What Are “wobblers” in California Criminal Law?

June 2, 2013  •  Jerod Gunsberg, Los Angeles Criminal Defense Lawyer

Like any other profession, the world of criminal law has its own lingo.    Go into any criminal lawyers office, any courtroom and you’ll hear the word “wobbler” thrown around quite a bit.   So what is it?

In California, there a wide variety of offenses that can be charged as either felonies or misdemeanors.  These offenses are wobblers.  What sort of felonies are wobblers?  Well, too many to list here, but here are a few of the most common:

    • Domestic violence or spousal battery with injury (Penal Code 273.5)
    • Grand Theft (Penal Code 487)
    • Possession of certain controlled substances (Health and Safety Code 11377)
    • Possession of concentrated cannabis (aka hash) (Health and Safety Code 11357(a))
    • Driving Under the Influence with Injury (Vehicle Code Section 23153)
    • Sexual penetration with a foreign object where victim is a minor (Penal Code 288(h)
    • Criminal Threats (Penal Code Section 422)
    • Resisting arrest by force (Penal Code 69)

So how does the prosecutor decide whether to file a charge as a felony or a misdemeanor? It depends on the severity of the alleged conduct and the defendant’s criminal history.  For example, if  a guy with no criminal record or arrests is accused of hitting is girlfriend and it leaves a small bruise or other minor injury, that may very well be charged as a misdemeanor.  If someone with a series of arrests or prior convictions is accused of the same thing, even if the priors are unrelated to the current charge, a felony may be filed.   Along those lines, if the injury is more serious, it may be filed as a felony even if the injury is not severe.  It also largely depends on the policies of the individual prosecutor’s office.  Even within the same county, each prosecutor’s office in each courthouse has a different policy.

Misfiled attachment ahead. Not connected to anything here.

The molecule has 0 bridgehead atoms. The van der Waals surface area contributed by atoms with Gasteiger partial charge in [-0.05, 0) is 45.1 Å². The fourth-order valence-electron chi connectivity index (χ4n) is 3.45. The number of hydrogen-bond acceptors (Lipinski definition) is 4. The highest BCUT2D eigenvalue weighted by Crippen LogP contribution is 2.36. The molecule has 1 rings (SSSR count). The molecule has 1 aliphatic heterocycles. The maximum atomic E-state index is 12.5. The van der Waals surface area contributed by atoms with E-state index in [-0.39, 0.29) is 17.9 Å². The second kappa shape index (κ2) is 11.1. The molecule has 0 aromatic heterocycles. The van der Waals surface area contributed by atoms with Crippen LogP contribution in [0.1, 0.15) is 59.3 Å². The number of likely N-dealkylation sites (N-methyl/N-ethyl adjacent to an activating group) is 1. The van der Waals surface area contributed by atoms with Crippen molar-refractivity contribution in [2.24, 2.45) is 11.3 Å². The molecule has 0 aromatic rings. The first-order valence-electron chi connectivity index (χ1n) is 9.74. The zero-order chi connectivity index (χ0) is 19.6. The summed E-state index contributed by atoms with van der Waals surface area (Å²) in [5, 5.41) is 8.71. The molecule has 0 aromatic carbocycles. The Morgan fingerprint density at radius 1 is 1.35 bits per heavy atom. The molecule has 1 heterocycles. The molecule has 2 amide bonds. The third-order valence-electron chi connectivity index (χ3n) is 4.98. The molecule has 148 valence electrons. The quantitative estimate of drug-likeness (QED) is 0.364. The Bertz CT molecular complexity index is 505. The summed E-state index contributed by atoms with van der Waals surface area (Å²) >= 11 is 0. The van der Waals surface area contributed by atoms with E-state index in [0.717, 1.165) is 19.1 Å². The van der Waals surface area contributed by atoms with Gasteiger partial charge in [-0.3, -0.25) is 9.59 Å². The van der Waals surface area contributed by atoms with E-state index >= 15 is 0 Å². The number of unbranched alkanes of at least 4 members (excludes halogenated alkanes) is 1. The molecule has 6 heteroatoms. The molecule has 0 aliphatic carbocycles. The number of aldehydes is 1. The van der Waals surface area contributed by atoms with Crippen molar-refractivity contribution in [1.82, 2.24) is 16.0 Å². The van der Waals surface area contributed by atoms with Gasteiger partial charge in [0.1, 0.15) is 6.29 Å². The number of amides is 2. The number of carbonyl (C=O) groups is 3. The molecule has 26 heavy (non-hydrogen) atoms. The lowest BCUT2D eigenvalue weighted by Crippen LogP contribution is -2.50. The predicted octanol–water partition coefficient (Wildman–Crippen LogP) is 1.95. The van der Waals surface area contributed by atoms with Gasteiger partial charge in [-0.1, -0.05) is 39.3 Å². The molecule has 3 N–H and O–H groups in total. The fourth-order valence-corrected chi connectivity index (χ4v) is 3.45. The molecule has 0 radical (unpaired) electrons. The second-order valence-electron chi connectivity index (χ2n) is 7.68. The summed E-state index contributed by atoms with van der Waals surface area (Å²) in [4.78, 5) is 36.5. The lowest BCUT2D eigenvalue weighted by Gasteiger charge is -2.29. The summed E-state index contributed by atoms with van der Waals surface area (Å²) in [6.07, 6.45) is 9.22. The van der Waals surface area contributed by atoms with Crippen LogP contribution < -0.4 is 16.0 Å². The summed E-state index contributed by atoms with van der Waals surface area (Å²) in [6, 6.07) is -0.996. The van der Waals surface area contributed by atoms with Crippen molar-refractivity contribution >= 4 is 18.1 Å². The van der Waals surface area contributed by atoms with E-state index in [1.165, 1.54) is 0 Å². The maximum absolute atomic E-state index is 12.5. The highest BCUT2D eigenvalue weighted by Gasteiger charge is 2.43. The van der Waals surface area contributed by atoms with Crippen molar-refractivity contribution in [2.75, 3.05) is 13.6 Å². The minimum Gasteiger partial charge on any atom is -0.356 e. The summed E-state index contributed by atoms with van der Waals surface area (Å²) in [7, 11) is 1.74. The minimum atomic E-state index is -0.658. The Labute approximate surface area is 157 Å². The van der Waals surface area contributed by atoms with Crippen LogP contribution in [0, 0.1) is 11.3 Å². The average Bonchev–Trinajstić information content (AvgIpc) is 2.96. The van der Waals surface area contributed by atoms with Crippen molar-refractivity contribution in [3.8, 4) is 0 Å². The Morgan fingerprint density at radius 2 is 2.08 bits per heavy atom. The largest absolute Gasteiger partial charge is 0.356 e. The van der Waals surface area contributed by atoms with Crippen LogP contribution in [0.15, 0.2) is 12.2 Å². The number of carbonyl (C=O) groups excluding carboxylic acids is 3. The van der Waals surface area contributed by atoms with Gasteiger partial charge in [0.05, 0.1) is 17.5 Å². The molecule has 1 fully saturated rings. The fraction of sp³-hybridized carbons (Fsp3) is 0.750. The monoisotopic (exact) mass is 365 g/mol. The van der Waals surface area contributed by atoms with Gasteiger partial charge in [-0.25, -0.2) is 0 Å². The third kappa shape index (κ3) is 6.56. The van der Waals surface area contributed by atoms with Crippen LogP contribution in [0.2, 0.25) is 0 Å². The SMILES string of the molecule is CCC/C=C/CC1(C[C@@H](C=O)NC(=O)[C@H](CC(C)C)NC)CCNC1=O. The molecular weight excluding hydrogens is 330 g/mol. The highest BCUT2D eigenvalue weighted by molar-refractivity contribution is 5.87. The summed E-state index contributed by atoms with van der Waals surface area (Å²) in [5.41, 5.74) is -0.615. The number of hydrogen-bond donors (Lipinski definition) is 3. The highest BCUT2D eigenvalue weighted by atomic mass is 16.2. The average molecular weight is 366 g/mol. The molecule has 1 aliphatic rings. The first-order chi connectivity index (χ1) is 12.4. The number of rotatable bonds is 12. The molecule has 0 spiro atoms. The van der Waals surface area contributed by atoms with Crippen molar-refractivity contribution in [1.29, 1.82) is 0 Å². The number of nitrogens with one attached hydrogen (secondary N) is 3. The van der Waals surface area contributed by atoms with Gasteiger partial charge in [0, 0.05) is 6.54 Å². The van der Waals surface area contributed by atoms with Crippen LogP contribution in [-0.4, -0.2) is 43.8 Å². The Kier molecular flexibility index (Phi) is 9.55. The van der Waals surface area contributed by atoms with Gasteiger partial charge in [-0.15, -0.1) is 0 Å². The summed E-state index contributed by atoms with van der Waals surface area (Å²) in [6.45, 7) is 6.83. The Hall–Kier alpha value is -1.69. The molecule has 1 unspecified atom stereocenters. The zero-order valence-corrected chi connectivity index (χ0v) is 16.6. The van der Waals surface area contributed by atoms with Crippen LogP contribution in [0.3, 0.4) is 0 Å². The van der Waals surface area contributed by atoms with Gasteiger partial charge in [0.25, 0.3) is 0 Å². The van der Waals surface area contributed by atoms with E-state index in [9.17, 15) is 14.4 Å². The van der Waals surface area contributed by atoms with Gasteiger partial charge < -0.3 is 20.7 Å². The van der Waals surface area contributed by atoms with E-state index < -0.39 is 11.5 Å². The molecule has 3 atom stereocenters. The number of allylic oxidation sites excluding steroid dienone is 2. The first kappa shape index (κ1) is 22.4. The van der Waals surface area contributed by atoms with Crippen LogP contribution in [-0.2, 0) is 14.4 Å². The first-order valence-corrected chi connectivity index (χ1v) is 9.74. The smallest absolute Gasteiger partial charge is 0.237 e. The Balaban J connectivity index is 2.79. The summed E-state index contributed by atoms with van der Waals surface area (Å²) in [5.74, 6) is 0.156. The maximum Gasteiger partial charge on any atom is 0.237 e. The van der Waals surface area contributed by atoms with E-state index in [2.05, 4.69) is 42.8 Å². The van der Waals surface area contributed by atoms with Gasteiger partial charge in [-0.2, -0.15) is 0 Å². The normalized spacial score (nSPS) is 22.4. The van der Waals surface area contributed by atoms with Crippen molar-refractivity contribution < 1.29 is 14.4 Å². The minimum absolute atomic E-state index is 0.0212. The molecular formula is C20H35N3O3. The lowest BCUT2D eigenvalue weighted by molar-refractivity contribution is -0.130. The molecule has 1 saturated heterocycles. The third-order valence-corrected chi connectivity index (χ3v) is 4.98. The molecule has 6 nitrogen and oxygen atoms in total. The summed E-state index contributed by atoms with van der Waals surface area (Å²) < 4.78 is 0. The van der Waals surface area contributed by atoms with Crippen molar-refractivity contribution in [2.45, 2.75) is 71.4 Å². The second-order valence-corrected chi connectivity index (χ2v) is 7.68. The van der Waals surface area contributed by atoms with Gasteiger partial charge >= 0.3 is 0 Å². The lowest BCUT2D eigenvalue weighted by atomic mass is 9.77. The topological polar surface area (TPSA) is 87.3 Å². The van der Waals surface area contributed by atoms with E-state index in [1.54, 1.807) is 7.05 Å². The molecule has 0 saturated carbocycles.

The other thing to know about wobblers is that even if the case if filed as a felony, it gives your attorney some room to try and reduce the charge to a misdemeanor – either at a preliminary hearing or through negotiating with the DA.    Even if someone is convicted of a felony, if the charge is a wobbler, they may be eligible for the case to be reduced to a misdemeanor through the expungement process.
If you want to know more about wobblers, or to discuss your criminal case in general, call me for a free confidential consultation at 310-210-0744.
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